“Businesses are great partners,” says Kramer. “It's a wonderful opportunity for businesses to give back. Allowing their employees to participate in BBBS by being a mentor doesn't take a lot of time. It’s a way to give back to the community. It’s easy to do, and you’re changing the life of a child for the better, forever.”

BBBS’s community-based mentoring program connects Bigs and Littles to share fun activities, stories, and a little bit of themselves in libraries and community centers, among other places. The matches meet one or two times a month to have fun, and the schedule is flexible and up to the Big and Little.

“We ask for a minimum of four hours a month and there are so many things you can do,” Kramer says. “It’s about building the relationship. It's about consistency that the Big is there week to week. Because the children in our program often come into the program because of relationship inconsistencies--this is what makes a big impact on the child.”
“The Littles say, ‘It’s not what we did; it’s that you were there,’” notes Amy Raymond, community outreach and recruitment coordinator for BBBS.
Other programs provide mentoring to children of prisoners, children of military families, and children who are dealing with a family member having cancer.

BBBS recruits mentors from local businesses, and community events such as town festivals. It also talks to social, civic and faith-based groups. And it will talk to businesses about their employees becoming mentors. In fact, some businesses offer incentives to employees to become mentors.
It costs $1,200 a year per match to recruit, interview and train volunteers; interview children and parents; conduct state, national, media and social media background checks; and to pay for liability insurance, among other costs. “Volunteers are the backbone of our organization but we want people to understand that there are costs associated with our business,” says Kramer. “Especially to serve our kids and serve them well.”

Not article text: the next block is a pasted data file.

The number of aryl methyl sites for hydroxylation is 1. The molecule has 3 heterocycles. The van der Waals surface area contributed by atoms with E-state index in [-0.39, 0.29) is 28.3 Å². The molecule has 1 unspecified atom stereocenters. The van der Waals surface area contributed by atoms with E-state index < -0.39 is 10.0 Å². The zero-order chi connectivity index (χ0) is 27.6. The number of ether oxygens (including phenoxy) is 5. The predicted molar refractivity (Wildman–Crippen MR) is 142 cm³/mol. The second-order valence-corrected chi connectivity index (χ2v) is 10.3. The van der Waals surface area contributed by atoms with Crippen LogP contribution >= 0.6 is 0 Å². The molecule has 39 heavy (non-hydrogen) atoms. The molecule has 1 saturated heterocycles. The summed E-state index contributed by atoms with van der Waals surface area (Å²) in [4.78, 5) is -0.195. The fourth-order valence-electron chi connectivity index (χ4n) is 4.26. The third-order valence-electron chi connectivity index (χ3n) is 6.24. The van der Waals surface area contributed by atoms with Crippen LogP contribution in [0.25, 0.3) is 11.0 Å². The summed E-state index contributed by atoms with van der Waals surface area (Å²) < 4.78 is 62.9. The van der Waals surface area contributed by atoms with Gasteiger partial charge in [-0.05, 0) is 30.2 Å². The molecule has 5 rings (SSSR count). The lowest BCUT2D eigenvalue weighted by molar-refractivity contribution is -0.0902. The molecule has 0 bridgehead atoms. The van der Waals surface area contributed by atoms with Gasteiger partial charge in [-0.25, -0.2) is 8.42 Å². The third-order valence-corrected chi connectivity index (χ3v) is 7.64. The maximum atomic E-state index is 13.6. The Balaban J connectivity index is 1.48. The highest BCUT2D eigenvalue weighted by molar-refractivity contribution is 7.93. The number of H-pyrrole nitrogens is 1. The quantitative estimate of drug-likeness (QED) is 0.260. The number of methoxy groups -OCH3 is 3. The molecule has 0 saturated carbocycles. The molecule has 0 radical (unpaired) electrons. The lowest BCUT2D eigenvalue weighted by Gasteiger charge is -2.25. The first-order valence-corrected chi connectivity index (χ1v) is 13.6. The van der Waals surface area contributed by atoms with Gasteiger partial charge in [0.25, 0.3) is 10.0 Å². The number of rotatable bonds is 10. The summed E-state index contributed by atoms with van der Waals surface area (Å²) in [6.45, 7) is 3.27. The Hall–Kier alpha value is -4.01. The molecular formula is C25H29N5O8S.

Helping to raise money to pay those costs are BBBS “donor volunteers” such as Brooke Keeler. She is a BBBS donor volunteer “because I think that kids in need deserve a chance and mentors can make a huge difference in their lives,” she says.

Keeler brought BBBS and the Green Alliance together by inviting BBBS to a Green Alliance get-together held at Red Hook Brewery. The Green Alliance is a union of local sustainable businesses promoting environmentally sound business practices and a green co-op offering discounted green products and services to its members. Like Red Hook, BBBS is now a member of the Green Alliance.

As a GA member, BBBS exercises myriad ways of practicing sustainability, such as recycling all ink cartridges, bottles, cans, and paper in the office; using air conditioning and heat only when needed; using energy efficient light bulbs; turning on lights only as needed; conducting paperless banking; and sending out a monthly e-newsletter instead of a mailed version.

BBBS volunteer mentors typically say that mentoring a child is one of the most rewarding and enjoyable things they will ever do, four hours a month that can change a young person's life. “I can’t tell you how happy I am that I decided to become a Big Sister,” says Big Sister McKenna. “It’s the best and happiest decision I’ve made in a long time.”

For more information about Big Brothers Big Sisters of the Greater Seacoast, visit

And for more information about the Green Alliance, visit